On Tue, 21 Apr 2009, Stephen Frost wrote:
> * david(at)lang(dot)hm (david(at)lang(dot)hm) wrote:
>> the database structure is not being defined by (or specificly for)
>> rsyslog. so at compile time we have _no_ idea how many variables of what
>> type there are going to be. my example of ($timestamp,$msg) was intended
>> to just be a sample (avoiding typing out some elaberate set of
> That's fine. I don't see any reason that the API I suggested be a
> compile-time option. Certainly, libpq has no idea how many, or what
> kind, of types are being passed to it by the caller, that's why it *has*
> the API that it does. You just need to work out what each prepared
> queries' parameters are and construct the necessary arrays.
I misunderstood what you were saying (more below)
>> rsyslog provides the following items, which can be sliced and diced with
>> substatutions, substrings, and additional inserted text.
> Looks like mainly text fields still, so you might want to just stick
> with text for now.
yes, almost exclusivly text fields, and the fields that could be numbers
(or dates) are in text formats when we get them anyway.
>> rsyslog message formatting provides tools for doing the nessasary
>> escaping (and is using it for the single insert messages today)
>> prepared statements in text mode have similar problems (although they
>> _are_ better in defending against sql injection attacks, so a bit safer).
> Uhh, if you use prepared statements with PQexecPrepared, there *is no*
> escaping necessary. I'm not sure what you mean by 'similar problems'.
> Can you elaborate on that? If you mean doing 'prepared queries' by
> using creating a string and then using PQexec with
> 'EXECUTE blah (1,2,3);' then you really need to go read the
> documentation I suggested. That's *not* what I'm getting at when I say
> 'prepared queries', I'm talking about a protocol-level well-defined
> format for passing arguments independently of commands. A call to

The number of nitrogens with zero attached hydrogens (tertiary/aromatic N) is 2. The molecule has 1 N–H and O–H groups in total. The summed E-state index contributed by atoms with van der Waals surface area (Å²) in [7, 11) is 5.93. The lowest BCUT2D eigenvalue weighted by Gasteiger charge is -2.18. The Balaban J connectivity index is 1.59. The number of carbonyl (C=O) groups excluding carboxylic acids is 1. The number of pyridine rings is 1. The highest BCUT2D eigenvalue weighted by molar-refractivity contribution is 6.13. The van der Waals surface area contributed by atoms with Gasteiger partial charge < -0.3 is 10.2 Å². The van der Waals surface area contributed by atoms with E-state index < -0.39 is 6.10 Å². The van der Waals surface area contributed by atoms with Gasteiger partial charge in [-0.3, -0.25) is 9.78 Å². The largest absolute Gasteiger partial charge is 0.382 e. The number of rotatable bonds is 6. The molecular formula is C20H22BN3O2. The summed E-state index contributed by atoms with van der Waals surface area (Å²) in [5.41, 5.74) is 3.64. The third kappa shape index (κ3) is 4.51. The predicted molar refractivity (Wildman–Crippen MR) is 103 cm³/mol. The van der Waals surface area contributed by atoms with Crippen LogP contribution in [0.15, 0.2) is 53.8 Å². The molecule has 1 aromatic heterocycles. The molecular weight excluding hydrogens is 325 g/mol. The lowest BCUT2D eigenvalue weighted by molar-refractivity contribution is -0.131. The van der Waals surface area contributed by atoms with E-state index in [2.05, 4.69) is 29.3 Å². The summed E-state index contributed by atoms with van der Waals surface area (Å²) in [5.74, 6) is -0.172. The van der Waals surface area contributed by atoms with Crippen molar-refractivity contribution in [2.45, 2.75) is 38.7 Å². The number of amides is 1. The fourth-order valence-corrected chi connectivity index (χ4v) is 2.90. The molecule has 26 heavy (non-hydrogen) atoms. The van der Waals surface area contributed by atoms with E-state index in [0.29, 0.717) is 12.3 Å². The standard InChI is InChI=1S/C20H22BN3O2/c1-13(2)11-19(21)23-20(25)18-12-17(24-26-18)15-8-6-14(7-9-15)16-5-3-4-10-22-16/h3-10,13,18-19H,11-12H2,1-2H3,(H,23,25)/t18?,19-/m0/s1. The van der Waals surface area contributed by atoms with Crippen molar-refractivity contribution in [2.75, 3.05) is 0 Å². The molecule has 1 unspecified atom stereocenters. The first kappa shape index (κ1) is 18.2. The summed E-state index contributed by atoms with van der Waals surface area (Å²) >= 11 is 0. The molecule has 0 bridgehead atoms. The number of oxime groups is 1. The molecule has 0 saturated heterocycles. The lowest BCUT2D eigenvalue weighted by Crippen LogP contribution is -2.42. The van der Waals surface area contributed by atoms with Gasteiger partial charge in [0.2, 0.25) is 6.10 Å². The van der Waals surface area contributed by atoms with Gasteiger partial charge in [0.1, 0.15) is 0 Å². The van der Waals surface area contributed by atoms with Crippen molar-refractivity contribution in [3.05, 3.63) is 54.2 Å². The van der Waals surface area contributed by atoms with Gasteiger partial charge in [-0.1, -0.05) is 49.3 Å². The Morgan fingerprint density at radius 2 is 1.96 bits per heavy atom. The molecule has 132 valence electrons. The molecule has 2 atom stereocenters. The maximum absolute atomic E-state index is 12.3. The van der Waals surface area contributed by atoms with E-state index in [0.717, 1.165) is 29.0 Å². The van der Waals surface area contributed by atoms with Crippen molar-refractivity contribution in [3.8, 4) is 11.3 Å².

> PQexecPrepared looks like this:
> PQprepare(conn, "myquery", "INSERT INTO TAB1 VALUES ($1, $2);", 0, NULL);
> values = "a";
> values = "b";
> PQexecPrepared(conn, "myquery", 2, values, NULL, NULL, 0);
> Note that we don't ever send an 'EXECUTE myquery (1,2,3);' type of thing
> to libpq. libpq will handle the execute and the parameters and whatnot
> as part of the PG 3.0 protocol.
when you said to stick with text mode, I thought you were meaning that we
would create a string with EXECUTE.... in it and send that. it would have
similar escaping issues (although with fewer vunerabilities if they mess
>> so the binary mode only makes a difference on things like timestamps and
>> numbers? (i.e. no significant added efficiancy in processing the command
> I'm slightly confused by what you mean by this? Binary mode is for
> parameters only, commands are never 'binary'. Binary mode just means
> that the application gives the value to the database in the format which
> it expects, and so the database doesn't have to translate a textual
> representation of a value into the binary format the database needs.
I thought that part of the 'efficiancy' and 'performance' to be gained
from binary modes were avoiding the need to parse commands, if it's only
the savings in converting column contents from text to specific types,
it's much less important.
>> I think the huge complication is that when RedHat compiles rsyslog to